1

I know the following is true (or if it's not, please correct me!):

a) If my broker shows me a place that has a fee that's listed by another broker, then they split the fee (i.e. a typcial co-broke situation - I pay 15% and they each get 7.5%).

b) If I see a place that is no fee, and I see it with the listing broker, then the landlord pays the fee, and I pay nothing (i.e. a typical no-fee situation).

c) If I see a place that is not listed by a broker (i.e. it has its own leasing office) on my own, then I pay no fee. But if I see it with my broker, then I have to pay a fee to my broker.

What if I see a place with my broker, that is listed by another broker, and is no-fee? Do I pay anything to my broker (7.5%? 15%?) Or does the landlord pay 7.5% to my broker and 7.5% to the listing broker like the situation described in "a" above?

  • 2
    What, if anything, did you sign with your broker? – JoeTaxpayer Nov 8 '13 at 19:56
1

I think "no fee" means the landlord pays the fees to both brokers (which is usually the case in NYC suburbs but not in the city itself). In your case 7.5% to each broker. Most likely if you see that apartment without the broker then the listing broker will keep entire 15%.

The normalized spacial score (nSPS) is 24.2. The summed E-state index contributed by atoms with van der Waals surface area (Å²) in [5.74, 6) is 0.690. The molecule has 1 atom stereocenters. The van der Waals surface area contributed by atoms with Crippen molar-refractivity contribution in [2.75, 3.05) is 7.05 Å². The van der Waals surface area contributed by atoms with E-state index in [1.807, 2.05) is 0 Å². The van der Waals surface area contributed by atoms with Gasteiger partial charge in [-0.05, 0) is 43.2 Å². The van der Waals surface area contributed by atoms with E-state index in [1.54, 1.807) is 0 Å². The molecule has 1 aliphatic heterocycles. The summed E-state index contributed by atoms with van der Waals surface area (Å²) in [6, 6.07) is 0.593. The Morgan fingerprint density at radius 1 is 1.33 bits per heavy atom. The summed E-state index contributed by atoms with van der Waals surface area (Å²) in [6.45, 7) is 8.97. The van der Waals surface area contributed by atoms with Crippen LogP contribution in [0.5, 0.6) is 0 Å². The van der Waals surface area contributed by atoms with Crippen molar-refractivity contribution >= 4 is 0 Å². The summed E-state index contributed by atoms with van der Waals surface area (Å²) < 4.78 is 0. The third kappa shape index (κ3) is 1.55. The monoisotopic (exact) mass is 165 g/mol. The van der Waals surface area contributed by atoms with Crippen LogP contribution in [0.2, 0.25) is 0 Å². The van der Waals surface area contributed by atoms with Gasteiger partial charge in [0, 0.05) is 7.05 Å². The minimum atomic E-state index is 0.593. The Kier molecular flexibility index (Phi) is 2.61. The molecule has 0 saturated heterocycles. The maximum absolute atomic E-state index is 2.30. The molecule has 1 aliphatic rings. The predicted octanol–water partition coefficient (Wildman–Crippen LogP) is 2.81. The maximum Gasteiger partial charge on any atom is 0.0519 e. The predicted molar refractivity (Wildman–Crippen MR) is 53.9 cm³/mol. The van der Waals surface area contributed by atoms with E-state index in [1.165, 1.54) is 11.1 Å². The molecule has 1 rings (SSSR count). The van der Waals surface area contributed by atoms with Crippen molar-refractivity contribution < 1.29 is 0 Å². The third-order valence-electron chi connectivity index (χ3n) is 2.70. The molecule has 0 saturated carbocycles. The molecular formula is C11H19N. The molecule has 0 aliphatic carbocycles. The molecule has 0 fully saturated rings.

0

What's common nowadays is CYOF - or "Collect your own fee". This normally means a place that's listed as "no fee" because the listing agent is being paid by the person who owns the apartment regardless once they rent it. CYOF is telling other agents/brokers that if they show this apartment they need to negotiate a fee agreement outside of the rental because the listing agent will not be splitting a portion of their fee.

Your Answer

By clicking “Post Your Answer”, you agree to our terms of service, privacy policy and cookie policy

Not the answer you're looking for? Browse other questions tagged or ask your own question.